Now, you would think after 50 years that we’d be in the position of hearing the lyrics to this song and thinking with a sense of triumphant nostalgia about a world without enough love.  “Oh, yeah”, we’d exclaim in mild shock, “things were different back then…can you imagine a world without enough love?!?!?!”.  But, sadly, the lyrics are still relevant and, if anything, we’ve gone backwards in our attempts to ensure that there’s love, sweet love, for everyone.  The Vietnam War of the 1960’s was nowhere near the last war for all time and we learn every day now of new friends-we-have-not-yet-met all over the world who need so much more love.

And, so, I imagined sending the notes and the words of this plaintive song out once again to touch everyone around the world with love and warmth and bliss…but neither the notes nor the words would cooperate.  They danced and cascaded through the air, carrying their love willy-nilly through the atmosphere, and spinning half of it out into space. They skipped and bounced, touching down, dancing up, landing briefly some distance away, missing scores of people, and brushing past others who reached out but were denied their touch.  Clearly, words, even on the breath of a catchy tune, are just not going to cut it.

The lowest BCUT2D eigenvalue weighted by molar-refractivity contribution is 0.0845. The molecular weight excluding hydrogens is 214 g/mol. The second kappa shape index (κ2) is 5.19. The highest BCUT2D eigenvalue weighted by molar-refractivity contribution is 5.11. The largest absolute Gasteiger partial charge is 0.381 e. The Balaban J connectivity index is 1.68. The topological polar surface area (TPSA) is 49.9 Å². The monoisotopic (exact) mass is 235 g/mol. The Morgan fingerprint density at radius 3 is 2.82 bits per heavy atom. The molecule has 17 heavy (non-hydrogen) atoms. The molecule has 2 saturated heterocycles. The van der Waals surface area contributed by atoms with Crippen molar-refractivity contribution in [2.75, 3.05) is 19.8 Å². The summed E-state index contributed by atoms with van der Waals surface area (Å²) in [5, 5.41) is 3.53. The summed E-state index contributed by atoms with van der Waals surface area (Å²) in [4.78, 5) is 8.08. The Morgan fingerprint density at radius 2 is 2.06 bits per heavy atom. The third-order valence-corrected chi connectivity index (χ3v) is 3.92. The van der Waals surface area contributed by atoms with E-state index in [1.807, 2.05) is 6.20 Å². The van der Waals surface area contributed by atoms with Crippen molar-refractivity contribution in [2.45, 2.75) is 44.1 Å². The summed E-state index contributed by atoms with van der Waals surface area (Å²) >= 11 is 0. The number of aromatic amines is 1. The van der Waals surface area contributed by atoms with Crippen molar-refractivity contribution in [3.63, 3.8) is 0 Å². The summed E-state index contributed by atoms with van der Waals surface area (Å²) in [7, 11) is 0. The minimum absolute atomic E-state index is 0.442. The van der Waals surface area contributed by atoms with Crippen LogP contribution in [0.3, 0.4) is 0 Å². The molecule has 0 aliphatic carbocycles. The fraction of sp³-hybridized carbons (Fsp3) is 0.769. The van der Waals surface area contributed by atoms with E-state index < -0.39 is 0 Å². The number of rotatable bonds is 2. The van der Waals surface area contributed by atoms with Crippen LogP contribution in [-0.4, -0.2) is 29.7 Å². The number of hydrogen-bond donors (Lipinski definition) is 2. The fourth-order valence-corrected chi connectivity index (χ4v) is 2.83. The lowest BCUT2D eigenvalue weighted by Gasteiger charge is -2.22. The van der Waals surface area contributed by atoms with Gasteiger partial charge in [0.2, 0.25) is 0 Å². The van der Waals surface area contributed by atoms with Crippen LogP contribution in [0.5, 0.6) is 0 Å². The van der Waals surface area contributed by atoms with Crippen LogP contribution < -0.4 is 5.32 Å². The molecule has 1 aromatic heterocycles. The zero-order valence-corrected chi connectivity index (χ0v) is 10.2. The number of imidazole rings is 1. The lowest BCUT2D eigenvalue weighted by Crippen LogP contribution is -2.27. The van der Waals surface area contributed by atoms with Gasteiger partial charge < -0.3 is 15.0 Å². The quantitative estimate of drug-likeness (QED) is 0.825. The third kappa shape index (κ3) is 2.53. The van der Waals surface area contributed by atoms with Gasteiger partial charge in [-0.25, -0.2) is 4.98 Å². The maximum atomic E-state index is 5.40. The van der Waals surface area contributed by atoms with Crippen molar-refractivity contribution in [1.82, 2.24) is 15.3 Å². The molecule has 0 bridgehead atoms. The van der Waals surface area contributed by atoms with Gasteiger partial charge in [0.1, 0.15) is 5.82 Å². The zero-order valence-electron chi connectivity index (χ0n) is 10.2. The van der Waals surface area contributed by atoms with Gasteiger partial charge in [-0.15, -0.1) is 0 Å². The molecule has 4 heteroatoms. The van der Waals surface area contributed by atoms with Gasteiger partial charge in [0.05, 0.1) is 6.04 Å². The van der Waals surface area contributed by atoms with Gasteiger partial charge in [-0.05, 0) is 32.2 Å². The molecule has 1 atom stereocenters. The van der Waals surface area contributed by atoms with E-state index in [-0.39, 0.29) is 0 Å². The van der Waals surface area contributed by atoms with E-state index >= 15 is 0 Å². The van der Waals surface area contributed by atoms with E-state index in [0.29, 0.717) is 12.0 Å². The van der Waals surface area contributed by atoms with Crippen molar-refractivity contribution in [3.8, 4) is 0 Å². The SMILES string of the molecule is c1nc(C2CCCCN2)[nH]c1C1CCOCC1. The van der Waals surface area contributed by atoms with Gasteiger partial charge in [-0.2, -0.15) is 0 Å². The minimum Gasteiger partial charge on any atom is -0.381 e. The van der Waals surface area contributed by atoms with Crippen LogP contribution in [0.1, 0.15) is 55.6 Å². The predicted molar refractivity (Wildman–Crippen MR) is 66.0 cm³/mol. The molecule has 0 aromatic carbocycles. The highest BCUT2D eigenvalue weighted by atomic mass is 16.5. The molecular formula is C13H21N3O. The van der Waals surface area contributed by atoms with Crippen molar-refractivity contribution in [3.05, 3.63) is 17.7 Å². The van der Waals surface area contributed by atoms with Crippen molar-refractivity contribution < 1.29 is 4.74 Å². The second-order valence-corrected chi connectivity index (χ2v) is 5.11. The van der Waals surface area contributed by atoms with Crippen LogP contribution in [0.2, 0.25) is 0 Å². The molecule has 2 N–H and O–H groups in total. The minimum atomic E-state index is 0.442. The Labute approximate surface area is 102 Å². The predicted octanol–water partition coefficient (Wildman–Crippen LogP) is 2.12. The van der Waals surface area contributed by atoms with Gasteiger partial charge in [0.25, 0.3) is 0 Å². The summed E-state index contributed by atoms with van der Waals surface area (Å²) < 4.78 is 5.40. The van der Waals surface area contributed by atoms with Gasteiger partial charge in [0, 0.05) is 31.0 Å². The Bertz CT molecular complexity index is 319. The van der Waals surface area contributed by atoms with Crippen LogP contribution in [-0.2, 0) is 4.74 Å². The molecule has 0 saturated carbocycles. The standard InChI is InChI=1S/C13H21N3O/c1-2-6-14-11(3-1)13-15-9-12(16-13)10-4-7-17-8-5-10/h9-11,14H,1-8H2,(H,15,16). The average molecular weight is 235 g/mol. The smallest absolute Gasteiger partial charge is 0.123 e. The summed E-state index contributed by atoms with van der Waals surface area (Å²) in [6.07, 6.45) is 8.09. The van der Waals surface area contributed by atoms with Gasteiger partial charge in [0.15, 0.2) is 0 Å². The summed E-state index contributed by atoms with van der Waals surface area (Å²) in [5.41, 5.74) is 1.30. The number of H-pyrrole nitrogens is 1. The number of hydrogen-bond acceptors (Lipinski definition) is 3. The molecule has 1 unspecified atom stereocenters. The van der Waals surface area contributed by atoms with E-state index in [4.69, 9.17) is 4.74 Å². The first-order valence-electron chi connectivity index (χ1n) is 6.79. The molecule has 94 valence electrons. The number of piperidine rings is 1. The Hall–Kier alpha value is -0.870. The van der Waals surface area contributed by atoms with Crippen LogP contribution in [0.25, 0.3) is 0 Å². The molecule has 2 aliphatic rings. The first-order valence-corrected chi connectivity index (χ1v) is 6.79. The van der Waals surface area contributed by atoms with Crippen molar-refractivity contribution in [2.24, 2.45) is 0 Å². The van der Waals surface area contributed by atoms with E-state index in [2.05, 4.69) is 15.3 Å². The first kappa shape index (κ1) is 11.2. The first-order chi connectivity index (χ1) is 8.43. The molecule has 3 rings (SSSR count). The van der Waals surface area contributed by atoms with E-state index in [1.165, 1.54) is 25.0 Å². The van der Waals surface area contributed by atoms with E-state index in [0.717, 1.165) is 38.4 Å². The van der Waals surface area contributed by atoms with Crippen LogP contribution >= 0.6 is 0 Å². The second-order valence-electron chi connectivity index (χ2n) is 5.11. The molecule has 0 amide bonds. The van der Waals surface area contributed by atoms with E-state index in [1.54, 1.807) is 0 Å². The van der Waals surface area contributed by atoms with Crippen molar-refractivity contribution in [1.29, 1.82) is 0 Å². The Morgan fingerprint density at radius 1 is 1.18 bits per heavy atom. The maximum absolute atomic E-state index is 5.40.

Phoebe and the Pink AfghanSo, I considered again and decided what the world really needs now is a pink afghan, double-crocheted in a ripple pattern.  A really, really big pink afghan so all of us can snuggle up under it together, soaking in the strong, determined, steady love that Grandma got rolling fifty years ago from the end of a couch in a very old farmhouse in Ohio.  And should a stitch pop loose, leaving someone out in the cold, we’d all come together and draw the edges back together as quickly as they had separated, laughing at the notion of a world without enough love…sweet love.  Get your crochet hooks polished up, people…this is going to take everyone and a lot of yarn.

Linda Gribko is an author, artist, and photographer living in Morgantown, West Virginia. She's known for her wildflower photography and the mandalas that she creates from her nature photos. Her quirky first novel, "Giving Voice to Dawn", was published in November 2016. It's the magical romp of a woman plucked by the Universe from the cubicles of Corporate America and dropped into the crease between "this world and that" where Spirit Animals carry messages, disembodied voices spout wisdom, and you never know who might show up to walk you back home.